How to care for your senior cat

caring for senior cat

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How to Care for Your Senior Cat

When it comes to caring for senior pets, it’s important to take note of changes in their behaviour and activity levels to provide them with the adequate care required. While each pet will have its unique set of needs, Catiomedia outlines some suggestions on important steps you can take to stay on top of your aging pet’s health needs and allow them to continue living a comfortable life.

Focus on the Right Diet

While your pet would have followed a set diet throughout their life, with old-age their nutritional needs change quite a lot. Popular brands of pet food sell products that cater to the diet needs of aging pets. However, if your cat prefers homemade food, you will need to revise your recipes and start including foods that are low in calories and fat while being high in nutrients.

The best way to devise the perfect diet for your pet is to visit the vet. Depending on your pet’s age, activity levels, and any existing health conditions, they can provide the perfect list of food to feed them on a daily basis.

Keep them Active

With age, cats become less active, leading to slower metabolism and higher chances of weight gain. Additionally, according to Thameswood Veterinary Clinics, most senior pets develop osteoarthritis, i.e. the wearing out of cartilage between bones leading to joint pain and slower movement.

Exercise plays a key role in keeping your pets healthy. While it’s unrealistic to expect your cat to be consistently active and scale heights in your home, it is important to continue having dedicated playtimes. Exercise and a proper diet will allow your pet to maintain a healthy weight, alleviate pain and manage age-related problems better.

Tend to Their Needs

Pay close attention to your pet’s daily behavior and movement patterns. If you see them struggling to walk, plan a visit to the vet. Inquire whether physiotherapy or hydrotherapy sessions can help to improve movement and help with joint pain. Additionally, incontinence is a common condition faced by senior cats. With age, muscles around important organs become weak, diminishing the ability to control their bladder.

Royal Canin notes that osteoarthritis also plays a part in incontinence in cats as it makes it painful for them to access the litter box. In such cases, it’s important not to scold or punish the pet for their actions as it is through no fault of their own. Conversely, be understanding and help them better the situation through changes in diet and medications prescribed through their vet. This also means being vigilant and promptly cleaning up after your pet.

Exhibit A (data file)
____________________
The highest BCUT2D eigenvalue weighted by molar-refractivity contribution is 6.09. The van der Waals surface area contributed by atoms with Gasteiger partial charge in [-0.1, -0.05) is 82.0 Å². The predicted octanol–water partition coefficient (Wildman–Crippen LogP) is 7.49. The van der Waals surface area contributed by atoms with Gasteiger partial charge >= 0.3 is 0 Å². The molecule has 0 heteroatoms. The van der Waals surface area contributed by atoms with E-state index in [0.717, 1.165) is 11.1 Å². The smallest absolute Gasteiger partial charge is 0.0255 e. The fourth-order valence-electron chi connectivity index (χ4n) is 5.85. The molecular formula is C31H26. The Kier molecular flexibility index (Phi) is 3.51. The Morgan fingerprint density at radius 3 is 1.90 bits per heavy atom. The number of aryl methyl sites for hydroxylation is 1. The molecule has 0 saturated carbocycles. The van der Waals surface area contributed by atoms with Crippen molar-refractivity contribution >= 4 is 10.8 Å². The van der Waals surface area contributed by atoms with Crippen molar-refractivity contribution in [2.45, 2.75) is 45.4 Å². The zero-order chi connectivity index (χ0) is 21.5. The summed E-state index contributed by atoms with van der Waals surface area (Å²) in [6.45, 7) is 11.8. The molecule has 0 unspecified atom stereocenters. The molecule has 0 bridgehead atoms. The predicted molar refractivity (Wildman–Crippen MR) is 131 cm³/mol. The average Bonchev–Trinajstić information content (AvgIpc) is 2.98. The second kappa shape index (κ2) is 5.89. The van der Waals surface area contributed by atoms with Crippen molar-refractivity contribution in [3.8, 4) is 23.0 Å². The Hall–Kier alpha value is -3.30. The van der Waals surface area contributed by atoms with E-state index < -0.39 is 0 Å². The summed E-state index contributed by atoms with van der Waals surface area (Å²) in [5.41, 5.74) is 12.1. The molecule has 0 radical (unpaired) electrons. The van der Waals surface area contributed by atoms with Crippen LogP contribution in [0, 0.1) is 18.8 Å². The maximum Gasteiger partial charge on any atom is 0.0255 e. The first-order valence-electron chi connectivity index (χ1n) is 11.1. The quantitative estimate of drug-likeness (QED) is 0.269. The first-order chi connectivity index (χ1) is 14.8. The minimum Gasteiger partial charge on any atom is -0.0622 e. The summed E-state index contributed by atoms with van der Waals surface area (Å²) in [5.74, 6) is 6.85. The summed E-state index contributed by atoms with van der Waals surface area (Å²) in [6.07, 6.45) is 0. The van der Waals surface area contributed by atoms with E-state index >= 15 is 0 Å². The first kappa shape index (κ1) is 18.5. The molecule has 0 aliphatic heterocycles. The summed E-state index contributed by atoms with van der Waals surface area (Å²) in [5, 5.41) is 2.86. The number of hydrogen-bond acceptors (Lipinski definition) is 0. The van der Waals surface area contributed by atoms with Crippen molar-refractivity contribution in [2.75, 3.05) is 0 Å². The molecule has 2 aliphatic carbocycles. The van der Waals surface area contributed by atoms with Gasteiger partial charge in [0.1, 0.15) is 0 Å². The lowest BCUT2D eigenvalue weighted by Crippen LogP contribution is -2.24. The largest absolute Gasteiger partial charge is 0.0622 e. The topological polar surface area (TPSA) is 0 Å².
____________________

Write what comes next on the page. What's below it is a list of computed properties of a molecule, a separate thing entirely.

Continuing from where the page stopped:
Minimize Stress

When you have a move planned or some other life upheaval, there’s only so much you can do to reduce stress for your pet. On the other hand, if you live in a home with bouncy, active little ones or a new puppy that wreaks havoc, this can put an undue amount of stress on your cat. To offset the stress, try to find quiet places where they can comfortably retreat. Make a point to spend time with them in this place so they still feel connected to you.

It also helps to find ways to reduce your own stress, as your cat will be able to pick up on any negative energy you are carrying. If it’s really bad, your fur baby may even act out of character as a reaction to stress.

Make Grooming a Priority

With age, pets will exert less energy toward grooming themselves, which can lead to skin problems, higher chances of ticks, and more. If your pet struggles to endure the travel to the groomer, schedule regular home-based grooming sessions. Additionally, it’s important to keep your cat’s nails trimmed and coat clean to reduce hairballs which can cause digestive issues. Whenever purchasing grooming products like brushes and nail clippers, it’s wise to consult online reviews to find quality user-reviewed items.

Increase Vet Visits

As reported by Purina, it is important to visit the vet at least once a year. But, when it comes to senior pets, regular visits are needed depending on their health.

While you can expect some resistance from your pet about going to the vet more than usual, it is important to keep their doctor informed of their condition, take required vaccines and make necessary adjustments to their diet and medications.

When it comes to taking care of your senior pet, it’s important to stay on top of their needs, be considerate and provide them with the daily dose of love and affection that they deserve to stave off any stress.

Guest post by Ed Carter from AbleFutures. 

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